No law should force a child to have a child against their will; there’s no greater governmental intrusion

November 21, 2019 7:00 am

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If you think it’s unconscionable for politicians to force children to have children, you should oppose bills being debated in the Florida Legislature.

These innocuously titled “parental consent bills” will decrease the likelihood that minors who are pregnant will confide in their parents and result in them seeking unsafe methods to end their pregnancies.

Under Senate bill 404 and House bill 265, if a parent or legal guardian won’t allow their child to end their pregnancy, and the minor isn’t able to go to court or isn’t able to convince a judge, they will be forced to have a child.

No law should force a child to have a child against their will. There is no greater governmental intrusion.

State Sen. Kelli Stargel, R-Lakeland, and State Rep. Erin Grall, R-Vero Beach, filed the bills.

Sponsors and supporters of these bills often argue that they are necessary to ensure parental involvement. This is simply untrue.

Florida already requires that parents be notified prior to an abortion. Let me repeat this because it seems like the sponsors conveniently forget to inform the public: Florida law already requires that parents be notified of their child’s intent to have an abortion.

In 2004, Florida voters approved a constitutional amendment authorizing the Legislature “to require by general law for notification to a parent before a minor ends an unintended pregnancy. Florida voters did not authorize the Legislature to enact laws requiring parental consent, only parental notification.

In 2005, the Legislature enacted its parental notification statute. Thus, Florida law already ensures parents can be involved and support and guide their minor through this decision.

These bills pose the greatest threat to at-risk youth.

Young people who make the decision to end an unintended pregnancy most often make their decision in consultation with caring parents and medical professionals.

Unfortunately, not all children in Florida have nurturing and supportive parents or legal guardians who they can turn to. It is an unfortunate reality that thousands of children are abused each year by their parents.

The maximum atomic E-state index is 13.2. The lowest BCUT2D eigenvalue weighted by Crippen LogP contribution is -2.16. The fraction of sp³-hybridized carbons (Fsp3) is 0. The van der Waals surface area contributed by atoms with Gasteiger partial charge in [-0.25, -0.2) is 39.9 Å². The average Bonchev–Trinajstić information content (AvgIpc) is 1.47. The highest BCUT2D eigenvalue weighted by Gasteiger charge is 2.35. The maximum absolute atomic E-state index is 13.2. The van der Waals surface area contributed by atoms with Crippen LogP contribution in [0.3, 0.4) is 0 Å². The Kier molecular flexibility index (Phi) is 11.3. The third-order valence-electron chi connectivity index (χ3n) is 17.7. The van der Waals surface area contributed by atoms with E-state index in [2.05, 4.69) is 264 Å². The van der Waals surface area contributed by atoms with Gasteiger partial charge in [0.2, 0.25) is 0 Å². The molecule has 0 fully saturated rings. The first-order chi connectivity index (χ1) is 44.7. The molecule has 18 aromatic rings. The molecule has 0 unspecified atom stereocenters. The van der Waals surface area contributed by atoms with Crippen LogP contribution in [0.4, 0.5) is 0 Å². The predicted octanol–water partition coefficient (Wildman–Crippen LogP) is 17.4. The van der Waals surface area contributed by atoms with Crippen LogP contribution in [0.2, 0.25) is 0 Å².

Last year alone, according to the Department of Children and Families website, there were over 130,000 state investigations of child abuse, abandonment, or neglect. Moreover, there are over 20,000 abandoned, abused, or neglected kids in Florida’s foster care system whose legal guardian is the State of Florida.

These bills would allow abusive parents and the State of Florida to force already abused children to have children.

Moreover, if the bills pass, children from nurturing families who would otherwise reach out to their parents for support, will be less likely to involve them if they fear their parents will refuse to allow them to end their pregnancy. The unintended consequence of these bills is that minors will be less likely to seek parental involvement.

It is unlikely that a pregnant minor (who may not be old enough to drive) is going to draw further attention to themselves by cutting school to walk to the nearest courthouse to divulge to multiple strangers – court personnel, lawyers, a judge — that they’ve been sexually abused and are now pregnant.

Approximately one out of three girls under 18 are sexually abused. The reality is that the minor will seek to end the pregnancy on their own – without the help and assistance of parents or medical professionals, in a dangerous way.

Finally, mandating parental consent violates the Florida Constitution, which contains explicit privacy protections that are broader and afford greater privacy protections than even the U.S. Constitution.

We have been down this path before.

In 1988, the Legislature passed a parental consent statute. The Florida Supreme Court, recognizing the Florida Constitution’s greater privacy rights, struck down the parental consent requirement as unconstitutional. Our legislators should not be wasting taxpayer dollars by attempting to pass bills that have already been struck down as unconstitutional.

The reality is that if a young person who is pregnant does not want to have a child, they will find a way to make sure they don’t, and if they aren’t able to access the care they need with the support of their parents, they will utilize a less safe method.

For these reasons, so called “parental consent laws” are consistently opposed by leading healthcare professional organizations, including the American Medical Association, the Society for Adolescent Medicine, the American College of Obstetricians and Gynecologists and the American Academy of Pediatrics.

You may be wondering why politicians would propose these bills if the medical field overwhelmingly agrees that such bills will further harm children.

Politicians are hoping to pass these innocuously titled, blatantly unconstitutional bills in the hopes that the Florida Supreme Court will ignore precedent and narrow Florida’s constitutional right to privacy.

Regardless of your views on whether an adult should be able to end a pregnancy, we should all be able to agree that laws that force children to have children against their will are not in any child’s best interest.

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Kara Gross
Kara Gross

Kara Gross is the legislative director and senior policy counsel at the ACLU of Florida